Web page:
A different approach to scientific research
Daisy Jonkers, scientific director of the NUTRIM research institute and professor of Intestinal Health, is calling for more inclusivity and diversity in scientific research. Why is this important, and how can we make research more diverse? “It’s no longer just about the number of publications or grants awarded.”
Wanted: Participants for a health experiment. But preferably men, who meet strict selection criteria. Homogeneous, male research groups have conventionally been the standard in medical research. There are several reasons for this, Daisy Jonkers explains. “The more diverse the research population, the more additional variables that may influence the results. And the greater the diversity, the more people that are needed for comparative purposes. By using male participants, scientists didn’t have to take into account variables like the female hormone cycle.”
In principle, there is nothing wrong with homogeneous research groups, says Jonkers, provided they are well-suited to the research question. “But I do think the scientific community has to become more aware of the differences between people and the translation of the results to everyday practice. We have to realise that the findings for one group don’t automatically apply to another group.” How can we close this knowledge gap?
The solution, she suggests, lies in a new, critical mindset among scientists. “That mindset involves questions such as: is my research question adequately geared towards the underlying societal problem? Can we take the next step and ensure that the data and insights we gain are also more broadly applicable to other groups? And is further research required, for example with a heterogeneous population or in a different group?”
“Depending on their research question, scientists could take better account of differences in gender, age, culture, psychosocial factors or economic status. And in the case of biomedical research, they could consider variables such as genetic sensitivity, but also metabolism and muscle strength. Exercise studies are often carried out in carefully selected young men and athletes, but do the findings also apply to older people, or people who are less fit?”
Daisy Jonkers studied Biological Health Sciences and obtained her PhD at Maastricht University. She previously held various positions in the Gastroenterology division at the Department of Internal Medicine. She is now scientific director of the School of Nutrition and Translational Research in Metabolism (NUTRIM) and professor of Intestinal Health at the Faculty of Health, Medicine and Life Sciences.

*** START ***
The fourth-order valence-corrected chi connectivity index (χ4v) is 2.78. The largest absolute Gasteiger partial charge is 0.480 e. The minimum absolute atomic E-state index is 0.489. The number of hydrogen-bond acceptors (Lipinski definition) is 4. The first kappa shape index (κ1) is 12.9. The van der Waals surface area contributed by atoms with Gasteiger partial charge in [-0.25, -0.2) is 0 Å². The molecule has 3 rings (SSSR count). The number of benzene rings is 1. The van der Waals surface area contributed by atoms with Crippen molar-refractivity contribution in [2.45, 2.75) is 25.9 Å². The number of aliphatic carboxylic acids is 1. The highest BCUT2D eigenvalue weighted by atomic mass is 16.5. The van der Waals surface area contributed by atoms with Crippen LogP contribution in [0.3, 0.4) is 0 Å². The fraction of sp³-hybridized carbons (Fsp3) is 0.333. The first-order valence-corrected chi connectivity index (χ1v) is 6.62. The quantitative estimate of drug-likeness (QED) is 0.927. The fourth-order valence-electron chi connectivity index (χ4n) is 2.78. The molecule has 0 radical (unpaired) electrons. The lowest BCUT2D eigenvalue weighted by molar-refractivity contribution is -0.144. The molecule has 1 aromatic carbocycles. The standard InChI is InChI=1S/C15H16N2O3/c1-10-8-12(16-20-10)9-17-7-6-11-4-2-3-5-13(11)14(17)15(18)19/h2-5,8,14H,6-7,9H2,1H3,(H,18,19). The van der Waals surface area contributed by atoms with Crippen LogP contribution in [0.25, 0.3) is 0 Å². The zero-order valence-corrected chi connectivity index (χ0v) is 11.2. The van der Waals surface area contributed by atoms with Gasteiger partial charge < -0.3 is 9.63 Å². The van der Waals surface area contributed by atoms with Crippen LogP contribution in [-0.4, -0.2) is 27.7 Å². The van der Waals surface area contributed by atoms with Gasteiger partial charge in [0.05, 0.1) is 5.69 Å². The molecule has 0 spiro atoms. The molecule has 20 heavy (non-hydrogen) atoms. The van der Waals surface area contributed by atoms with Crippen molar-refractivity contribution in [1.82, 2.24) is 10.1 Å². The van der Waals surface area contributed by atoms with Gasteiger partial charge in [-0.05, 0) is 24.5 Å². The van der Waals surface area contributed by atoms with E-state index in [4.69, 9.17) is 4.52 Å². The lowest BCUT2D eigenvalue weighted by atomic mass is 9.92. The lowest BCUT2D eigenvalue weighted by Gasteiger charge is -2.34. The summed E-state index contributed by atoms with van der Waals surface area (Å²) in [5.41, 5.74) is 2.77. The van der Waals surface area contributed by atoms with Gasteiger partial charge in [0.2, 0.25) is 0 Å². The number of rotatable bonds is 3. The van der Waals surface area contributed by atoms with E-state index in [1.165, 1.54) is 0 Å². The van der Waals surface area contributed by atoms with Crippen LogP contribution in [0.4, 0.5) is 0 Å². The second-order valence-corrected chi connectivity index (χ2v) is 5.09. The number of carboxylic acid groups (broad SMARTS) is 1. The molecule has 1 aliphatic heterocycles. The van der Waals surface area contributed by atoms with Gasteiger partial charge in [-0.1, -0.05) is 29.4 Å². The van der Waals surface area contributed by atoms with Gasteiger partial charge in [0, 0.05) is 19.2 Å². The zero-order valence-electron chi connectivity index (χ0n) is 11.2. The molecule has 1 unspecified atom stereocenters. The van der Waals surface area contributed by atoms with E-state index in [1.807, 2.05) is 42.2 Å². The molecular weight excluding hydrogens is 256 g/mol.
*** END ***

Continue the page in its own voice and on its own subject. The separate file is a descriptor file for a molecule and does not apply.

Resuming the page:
One size doesn’t fit all
What drives Jonkers in her role as scientific director of the NUTRIM research institute and professor of Intestinal Health? “I was interested in nutrition and health from a young age. These are themes that have formed the common thread in my career. The diseases and symptoms prevalent in my field—stomach, liver and intestinal diseases—are often taboo. People don’t like to talk about their bowel movements or flatulence. I hope my work can make a difference in patients’ everyday lives and help to reduce their symptoms. To this end, nutrition often plays a key role.”
In her research, she often encounters important differences between people. “I see an enormous diversity in personal factors that contribute to the development of the disease. Take the microbiota present in the intestine, sensitivity to certain food products, dietary preferences. One patient is fine with yogurt with muesli; in another, it triggers symptoms. We need to move towards more personalised treatment. One size doesn’t fit all.”
More diverse research leads to more personalised treatments and more innovation in the scientific community. But it can also make things even more complicated—“a challenge that we have to, and want to, embrace.” It can complicate the interpretation and analysis of data, and make research more expensive because it requires more participants or more complex analyses. Fortunately, there are solutions. “When we’re struggling to find participants, we can now increasingly turn to ‘real-world data.’ These are large sets of standardised data that have been collected—with consent—from patients’ everyday lives.”
Challenging one another
On 22 November, NUTRIM is organising the symposium Closing the Gap to draw more attention to inclusivity in scientific research. And there are other developments too. “In our organisation, we actively challenge one another to apply the new mindset. An example of a recent inclusive study is that by Ellen Blaak’s research group. They found that taking the metabolic profile of people with metabolic diseases into account in their diet can lead to significant health benefits. Real-world data is also being used to study the development of inflammatory bowel disease in patients.”
A different approach
Why did inclusive scientific research begin receiving attention only recently? “Patients today want more influence over their treatment, and are starting to ask doctors to take their differences and preferences into account. Most importantly, society is becoming increasingly diverse, and scientific research is growing along with it. We’re on the cusp of a different approach to research. You already notice in assessments and rankings that societal value and inclusivity are gaining in importance. It’s no longer just about the number of publications or grants awarded.”
Text: Milou Schreuders
Illustrations: Ted Struwer
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